"The Light at Leadbetter Beach" field study, 9X12, oil
I am forever encouraging my students to strive to achieve accurate tonal relationships within their paintings. Often the tendency is to see too narrow a range of tones, making it impossible to achieve believable light.
Whenever the subject matter is in full light (rules change somewhat on a foggy or misty day) there is a full range on tones to deal with - miss the darks and the lights won't seem light enough.
There is a story about a little girl whose family always did large jigsaw puzzles on the kitchen table through the family holidays. The little girl thought the dark pieces, with all their funny protrusions looked a lot like big ugly bugs, so she started hiding them - some behind the curtains, some underneath the ornaments, others under the sofa cushions.
As the puzzle progressed, family members began to notice that pieces were missing, and subsequently began to discover the small dark pieces in various places where the little girl had hidden them. The small girl was initially a little distraught to see the pieces emerging, but as the puzzle slowly filled in she realized that the dark pieces made the rest of the puzzle make sense.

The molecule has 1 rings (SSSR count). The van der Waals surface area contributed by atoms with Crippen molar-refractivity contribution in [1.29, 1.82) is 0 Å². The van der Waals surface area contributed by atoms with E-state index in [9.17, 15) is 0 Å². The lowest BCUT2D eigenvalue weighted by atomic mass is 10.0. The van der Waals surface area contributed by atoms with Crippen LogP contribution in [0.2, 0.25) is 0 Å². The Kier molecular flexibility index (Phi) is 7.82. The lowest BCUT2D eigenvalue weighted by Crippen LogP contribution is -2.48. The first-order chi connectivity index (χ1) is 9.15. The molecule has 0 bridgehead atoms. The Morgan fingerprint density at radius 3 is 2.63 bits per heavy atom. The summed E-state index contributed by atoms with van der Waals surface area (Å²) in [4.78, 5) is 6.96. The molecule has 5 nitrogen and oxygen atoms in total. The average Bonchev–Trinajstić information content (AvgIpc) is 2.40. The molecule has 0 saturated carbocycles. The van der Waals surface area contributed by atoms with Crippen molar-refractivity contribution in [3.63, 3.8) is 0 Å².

Not only is this a metaphor for life, but also for painting. Without the dark, we can't see the light.
Let's take it a step further - without the darks in place, the painting won't really make sense. It won't "read".
So we need to see the darks to paint the light. And how do we see tonal relationships more accurately? SQUINT, SQUINT, SQUINT.
And why does that work? Because the rods and cones in the eye need a lot of light to see full color, and we tend to get color confused with value. By squinting and reducing the amount of light entering the eye, we tend to see less color, and the tonal patterns become more easily observable.
You will discover that the darkest darks are pretty much always in the immediate foreground, with all of the tonal contrasts diminishing as the landscape moves away from the eye, and that vertical planes such as trees are almost always the darkest masses in the landscape - unless of course they are in the far distance.
But hey, you already knew that, right?